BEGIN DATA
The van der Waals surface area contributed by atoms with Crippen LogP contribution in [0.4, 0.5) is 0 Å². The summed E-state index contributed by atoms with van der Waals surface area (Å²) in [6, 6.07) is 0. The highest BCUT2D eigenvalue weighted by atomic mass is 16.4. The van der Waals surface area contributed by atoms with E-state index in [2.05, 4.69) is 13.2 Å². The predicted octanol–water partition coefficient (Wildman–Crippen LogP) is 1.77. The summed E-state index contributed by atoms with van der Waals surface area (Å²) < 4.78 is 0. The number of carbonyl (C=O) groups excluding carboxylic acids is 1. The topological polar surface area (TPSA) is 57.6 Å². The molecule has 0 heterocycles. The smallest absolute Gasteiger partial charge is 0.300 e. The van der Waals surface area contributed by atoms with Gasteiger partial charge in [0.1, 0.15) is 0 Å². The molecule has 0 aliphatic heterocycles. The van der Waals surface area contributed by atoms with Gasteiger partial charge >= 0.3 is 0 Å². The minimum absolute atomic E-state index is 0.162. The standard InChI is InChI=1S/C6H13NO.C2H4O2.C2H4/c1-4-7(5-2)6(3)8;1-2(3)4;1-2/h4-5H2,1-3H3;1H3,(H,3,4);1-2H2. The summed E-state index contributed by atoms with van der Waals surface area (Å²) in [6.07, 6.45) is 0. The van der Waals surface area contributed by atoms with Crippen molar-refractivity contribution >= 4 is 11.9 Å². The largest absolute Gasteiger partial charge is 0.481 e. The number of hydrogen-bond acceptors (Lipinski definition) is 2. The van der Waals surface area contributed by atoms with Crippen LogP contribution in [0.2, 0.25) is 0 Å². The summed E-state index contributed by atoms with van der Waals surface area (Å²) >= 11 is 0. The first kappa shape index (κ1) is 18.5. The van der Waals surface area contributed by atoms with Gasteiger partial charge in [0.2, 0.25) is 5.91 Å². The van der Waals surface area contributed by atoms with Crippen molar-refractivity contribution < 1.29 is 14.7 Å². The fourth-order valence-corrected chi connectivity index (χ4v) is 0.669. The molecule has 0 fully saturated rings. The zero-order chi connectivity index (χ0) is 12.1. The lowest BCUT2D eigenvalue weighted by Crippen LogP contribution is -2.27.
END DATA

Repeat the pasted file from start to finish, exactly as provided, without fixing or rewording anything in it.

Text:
The van der Waals surface area contributed by atoms with Crippen LogP contribution in [0.4, 0.5) is 0 Å². The summed E-state index contributed by atoms with van der Waals surface area (Å²) in [6, 6.07) is 0. The highest BCUT2D eigenvalue weighted by atomic mass is 16.4. The van der Waals surface area contributed by atoms with E-state index in [2.05, 4.69) is 13.2 Å². The predicted octanol–water partition coefficient (Wildman–Crippen LogP) is 1.77. The summed E-state index contributed by atoms with van der Waals surface area (Å²) < 4.78 is 0. The number of carbonyl (C=O) groups excluding carboxylic acids is 1. The topological polar surface area (TPSA) is 57.6 Å². The molecule has 0 heterocycles. The smallest absolute Gasteiger partial charge is 0.300 e. The van der Waals surface area contributed by atoms with Gasteiger partial charge in [0.1, 0.15) is 0 Å². The molecule has 0 aliphatic heterocycles. The van der Waals surface area contributed by atoms with Gasteiger partial charge >= 0.3 is 0 Å². The minimum absolute atomic E-state index is 0.162. The standard InChI is InChI=1S/C6H13NO.C2H4O2.C2H4/c1-4-7(5-2)6(3)8;1-2(3)4;1-2/h4-5H2,1-3H3;1H3,(H,3,4);1-2H2. The summed E-state index contributed by atoms with van der Waals surface area (Å²) in [6.07, 6.45) is 0. The van der Waals surface area contributed by atoms with Crippen molar-refractivity contribution >= 4 is 11.9 Å². The largest absolute Gasteiger partial charge is 0.481 e. The number of hydrogen-bond acceptors (Lipinski definition) is 2. The van der Waals surface area contributed by atoms with Crippen LogP contribution in [0.2, 0.25) is 0 Å². The summed E-state index contributed by atoms with van der Waals surface area (Å²) >= 11 is 0. The first kappa shape index (κ1) is 18.5. The van der Waals surface area contributed by atoms with Gasteiger partial charge in [0.2, 0.25) is 5.91 Å². The van der Waals surface area contributed by atoms with Crippen molar-refractivity contribution < 1.29 is 14.7 Å². The fourth-order valence-corrected chi connectivity index (χ4v) is 0.669. The molecule has 0 fully saturated rings. The zero-order chi connectivity index (χ0) is 12.1. The lowest BCUT2D eigenvalue weighted by Crippen LogP contribution is -2.27.